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Bảo tàng lịch sử Quốc gia

Vietnam National Museum of History

09/12/2014 13:33 3008
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Within an archaeological study project for celebrating the Millennial Anniversary of Thang Long - Hanoi, the VNMH has collaborated with the Hanoi's Department of Culture, Sports and Tourism and the National Steering Committee to undertake a survey and excavations at Dong Co temple relic (Nguyen Xa village, Minh Khai commune, Tu Liem district, Hanoi).

The bronze drum was a special object and very close to the Vietnamese ancient people. The tradition of worshiping the God of the Bronze Drum has become a national folk religion. So far, it is known for some relics where worshipping the God of the Bronze Drum across the country, including the Dong Co temple in Nguyen Xa village, Minh Khai commune, Tu Liem district, Hanoi. According to written documents and legends, the god of the bronze drum had assisted Ly kings to conquer enemies and a temple was built for worshipping him.

By now it is very tough to understand how the temple looked like in the past. We have excavated 9 holes in an area of 150m2. The holes were dug from 1m to 1,8m depth. Remaining of architecture, culture and tombs presumed to belong to Dong Son - Han periods, Tran dynasty, Le dynasty... have been discovered.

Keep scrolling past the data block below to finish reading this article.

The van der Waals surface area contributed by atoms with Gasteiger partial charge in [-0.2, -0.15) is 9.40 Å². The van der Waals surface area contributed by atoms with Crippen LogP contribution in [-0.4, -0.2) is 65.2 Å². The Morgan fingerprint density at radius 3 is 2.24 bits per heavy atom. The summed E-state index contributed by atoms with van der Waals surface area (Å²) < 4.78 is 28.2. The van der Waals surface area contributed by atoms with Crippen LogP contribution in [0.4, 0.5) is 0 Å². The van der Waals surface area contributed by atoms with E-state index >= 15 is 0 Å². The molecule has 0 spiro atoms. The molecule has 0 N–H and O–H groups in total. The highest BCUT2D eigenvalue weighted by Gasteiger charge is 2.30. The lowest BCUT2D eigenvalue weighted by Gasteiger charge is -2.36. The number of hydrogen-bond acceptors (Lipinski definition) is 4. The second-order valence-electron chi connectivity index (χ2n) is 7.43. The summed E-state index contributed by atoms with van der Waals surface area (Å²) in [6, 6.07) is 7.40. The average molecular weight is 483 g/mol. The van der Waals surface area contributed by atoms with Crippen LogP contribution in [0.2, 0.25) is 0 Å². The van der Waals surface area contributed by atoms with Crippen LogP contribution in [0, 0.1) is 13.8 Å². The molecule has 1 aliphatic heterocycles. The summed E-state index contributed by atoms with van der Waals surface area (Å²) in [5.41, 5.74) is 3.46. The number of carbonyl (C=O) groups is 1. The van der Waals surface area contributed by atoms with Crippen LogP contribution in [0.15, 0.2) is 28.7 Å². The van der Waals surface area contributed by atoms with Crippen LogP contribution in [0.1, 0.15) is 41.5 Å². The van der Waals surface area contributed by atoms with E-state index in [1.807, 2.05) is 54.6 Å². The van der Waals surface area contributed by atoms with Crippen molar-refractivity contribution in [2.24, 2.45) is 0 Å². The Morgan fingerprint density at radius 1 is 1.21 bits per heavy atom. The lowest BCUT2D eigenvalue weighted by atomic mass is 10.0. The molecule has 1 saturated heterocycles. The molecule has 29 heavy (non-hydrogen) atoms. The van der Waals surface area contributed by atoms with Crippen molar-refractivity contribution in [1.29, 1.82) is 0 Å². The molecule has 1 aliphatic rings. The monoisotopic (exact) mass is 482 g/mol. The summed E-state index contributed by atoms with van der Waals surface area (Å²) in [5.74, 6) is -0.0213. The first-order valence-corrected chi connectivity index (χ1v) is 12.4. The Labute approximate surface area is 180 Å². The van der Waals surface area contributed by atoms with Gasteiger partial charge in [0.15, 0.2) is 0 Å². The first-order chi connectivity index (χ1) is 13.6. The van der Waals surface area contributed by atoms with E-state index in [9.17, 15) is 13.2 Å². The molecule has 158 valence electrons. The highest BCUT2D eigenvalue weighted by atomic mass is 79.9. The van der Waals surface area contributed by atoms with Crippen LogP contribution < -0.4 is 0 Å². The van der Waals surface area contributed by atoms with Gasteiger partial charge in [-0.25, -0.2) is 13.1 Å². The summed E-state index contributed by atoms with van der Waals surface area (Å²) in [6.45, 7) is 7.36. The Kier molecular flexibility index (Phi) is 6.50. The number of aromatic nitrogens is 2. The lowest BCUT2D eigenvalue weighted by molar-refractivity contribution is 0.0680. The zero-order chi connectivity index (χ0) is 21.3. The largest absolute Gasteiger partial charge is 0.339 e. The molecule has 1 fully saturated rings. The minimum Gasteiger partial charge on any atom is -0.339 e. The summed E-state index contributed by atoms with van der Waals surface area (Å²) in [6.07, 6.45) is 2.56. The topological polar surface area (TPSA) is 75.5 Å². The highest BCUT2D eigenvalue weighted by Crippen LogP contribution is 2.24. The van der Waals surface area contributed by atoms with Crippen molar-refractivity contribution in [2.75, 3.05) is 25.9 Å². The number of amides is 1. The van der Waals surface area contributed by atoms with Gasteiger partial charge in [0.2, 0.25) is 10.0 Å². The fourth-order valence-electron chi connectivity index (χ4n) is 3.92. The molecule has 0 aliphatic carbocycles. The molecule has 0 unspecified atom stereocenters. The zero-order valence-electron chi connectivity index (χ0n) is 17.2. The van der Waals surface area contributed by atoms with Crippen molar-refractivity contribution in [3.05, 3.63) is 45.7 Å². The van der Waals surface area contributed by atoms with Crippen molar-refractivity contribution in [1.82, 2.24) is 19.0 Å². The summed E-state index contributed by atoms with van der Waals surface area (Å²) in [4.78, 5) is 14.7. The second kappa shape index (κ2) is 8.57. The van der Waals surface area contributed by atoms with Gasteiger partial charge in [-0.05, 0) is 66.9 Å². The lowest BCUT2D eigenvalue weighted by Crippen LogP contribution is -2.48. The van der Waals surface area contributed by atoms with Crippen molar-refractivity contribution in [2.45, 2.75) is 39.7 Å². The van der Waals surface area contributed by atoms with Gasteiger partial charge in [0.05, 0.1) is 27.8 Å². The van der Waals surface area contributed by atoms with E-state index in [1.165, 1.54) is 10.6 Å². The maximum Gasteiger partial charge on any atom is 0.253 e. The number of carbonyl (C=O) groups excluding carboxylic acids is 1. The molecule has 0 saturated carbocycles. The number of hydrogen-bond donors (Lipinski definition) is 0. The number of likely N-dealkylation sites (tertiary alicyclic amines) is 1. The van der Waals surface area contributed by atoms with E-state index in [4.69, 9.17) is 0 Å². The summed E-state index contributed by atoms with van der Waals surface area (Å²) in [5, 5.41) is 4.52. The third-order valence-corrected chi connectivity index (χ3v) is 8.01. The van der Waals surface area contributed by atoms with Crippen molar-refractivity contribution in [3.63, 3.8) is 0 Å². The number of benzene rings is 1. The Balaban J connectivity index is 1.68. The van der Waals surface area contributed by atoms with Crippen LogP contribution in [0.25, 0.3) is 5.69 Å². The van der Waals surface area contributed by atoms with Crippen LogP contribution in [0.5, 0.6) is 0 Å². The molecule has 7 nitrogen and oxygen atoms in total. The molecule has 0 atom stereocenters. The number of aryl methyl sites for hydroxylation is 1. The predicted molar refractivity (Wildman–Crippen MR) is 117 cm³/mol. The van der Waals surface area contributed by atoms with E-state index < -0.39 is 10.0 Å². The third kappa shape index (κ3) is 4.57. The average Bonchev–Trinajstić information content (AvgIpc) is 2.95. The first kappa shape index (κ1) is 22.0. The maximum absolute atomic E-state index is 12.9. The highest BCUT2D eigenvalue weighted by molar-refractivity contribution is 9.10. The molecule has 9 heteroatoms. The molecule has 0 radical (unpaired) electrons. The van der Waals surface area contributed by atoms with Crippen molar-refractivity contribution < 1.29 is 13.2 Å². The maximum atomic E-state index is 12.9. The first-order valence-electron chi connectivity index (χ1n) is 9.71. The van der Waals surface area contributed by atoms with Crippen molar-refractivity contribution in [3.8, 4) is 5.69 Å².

Through the geographical development and with the objects and traces found in the holes excavated, we can say that the relic located in a place of long history, on a high area (near mounds, hills) and near rivers where suitable to be a residence for human.

The historical narrations have been proved quite clearly through the holes. Especially, Ly dynasty's ceramic objects and Tran dynasty's architectural remnants have been discovered. However, the remaining that we found are just some traces and scraps, while the foundation of the architectural building has not been found yet. We wonder if it is remnants of the temple that mentioned in the book of Dai Viet su ky toan thu (recorded history of Vietnam)?

In Le dynasty (17th – 18th centuries), the geographical layer of the excavated holes showed a large amount of construction materials, particularly the roof tile samples. The remnants of furnaces for firing construction materials were also found, but not the foundation of the temple.

Considering the layer belonged to Nguyen Dynasty, the temple could be identified better through traces of foundation in the west and east. This may be the foundation of the temple that existed till 1952 before moving to the current location.

In this excavation, we really paid attention to the furnaces dated to Le dynasty. Those furnaces are still in good condition and have a "special" design. They will be moved to the VNMH Museum for the preservation and exhibition.

Some photos during the research and excavation:

Dr. Nguyen Van Doan (Deputy Director of VNMH)

EN: Tran Trang